Since SaaS is operated over the cloud, business leaders like you need to remember that data stored with vendors is being stored on off-site servers. If those servers aren’t physically protected, secured, and backed up, data could be permanently lost in the event of a vendor-side disaster.
Dive deeper into SaaS vendor security considerations by reading: "Beyond Features and Functionality: Evaluating Cloud Business Solution Providers for Trust and Flexibility"
Once you know the risks, you can use a checklist to actively analyze the security measures of your chosen SaaS vendor (or any you're considering). These five items can get you started, but may not cover the unique needs of every SMB.
A good place to start in any SaaS vendor security analysis is regulatory compliance. Data protection laws around the world can help ensure that businesses (including SaaS vendors) are using responsible security measures.
By far the most impactful of these laws is the General Data Protection Regulation (GDPR). While this data protection regulation was enacted in the EU, it affects businesses all over the world, including any business that handles the data of EU citizens. This includes many major SaaS vendors. The U.S. doesn’t have policies that rise to the level of GDPR, but other federal and state regulations (such as the California Consumer Privacy Act) apply to many vendors.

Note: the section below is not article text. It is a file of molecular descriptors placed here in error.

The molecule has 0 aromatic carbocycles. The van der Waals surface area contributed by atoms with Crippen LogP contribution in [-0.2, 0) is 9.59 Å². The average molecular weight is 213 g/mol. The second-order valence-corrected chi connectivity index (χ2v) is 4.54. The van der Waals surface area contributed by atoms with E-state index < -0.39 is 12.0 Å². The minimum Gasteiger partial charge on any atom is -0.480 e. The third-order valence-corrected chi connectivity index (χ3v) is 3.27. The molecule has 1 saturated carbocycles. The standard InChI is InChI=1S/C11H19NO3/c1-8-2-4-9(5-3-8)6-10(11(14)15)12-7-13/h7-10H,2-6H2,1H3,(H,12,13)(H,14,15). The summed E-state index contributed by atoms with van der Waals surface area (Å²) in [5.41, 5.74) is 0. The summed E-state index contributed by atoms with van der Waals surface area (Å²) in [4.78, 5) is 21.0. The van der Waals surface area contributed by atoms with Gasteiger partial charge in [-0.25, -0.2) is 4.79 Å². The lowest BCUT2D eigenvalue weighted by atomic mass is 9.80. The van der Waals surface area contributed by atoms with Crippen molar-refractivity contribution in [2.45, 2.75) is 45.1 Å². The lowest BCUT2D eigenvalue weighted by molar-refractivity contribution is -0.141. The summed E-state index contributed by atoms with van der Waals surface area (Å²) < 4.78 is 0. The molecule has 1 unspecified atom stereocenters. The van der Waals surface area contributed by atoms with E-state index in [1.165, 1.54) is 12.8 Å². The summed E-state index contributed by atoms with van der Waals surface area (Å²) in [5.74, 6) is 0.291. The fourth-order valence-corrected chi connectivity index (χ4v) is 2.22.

Any SaaS vendor that can verify compliance with relevant regulations is a good sign. If they can't or have been non-compliant in the past, look elsewhere.
If a vendor is compliant with data protection regulations, they likely have at least basic minimum data security in place. This may not mean their methods are up to your needs or security standards, though, so it’s always a good idea to thoroughly assess their data protection strategy.
Vendors that care about customers’ data security will be more than happy to demonstrate that they have strong risk mitigation measures in place.
Industry experts suggest using a brief questionnaire to conduct a basic vendor risk assessment. These questions will help dig up any potential red flags, such as poor password management or a lack of backup infrastructure.
Disasters may be rare, but they can be devastating if SaaS vendors aren't prepared. Responsible vendors will have a clear disaster recovery plan.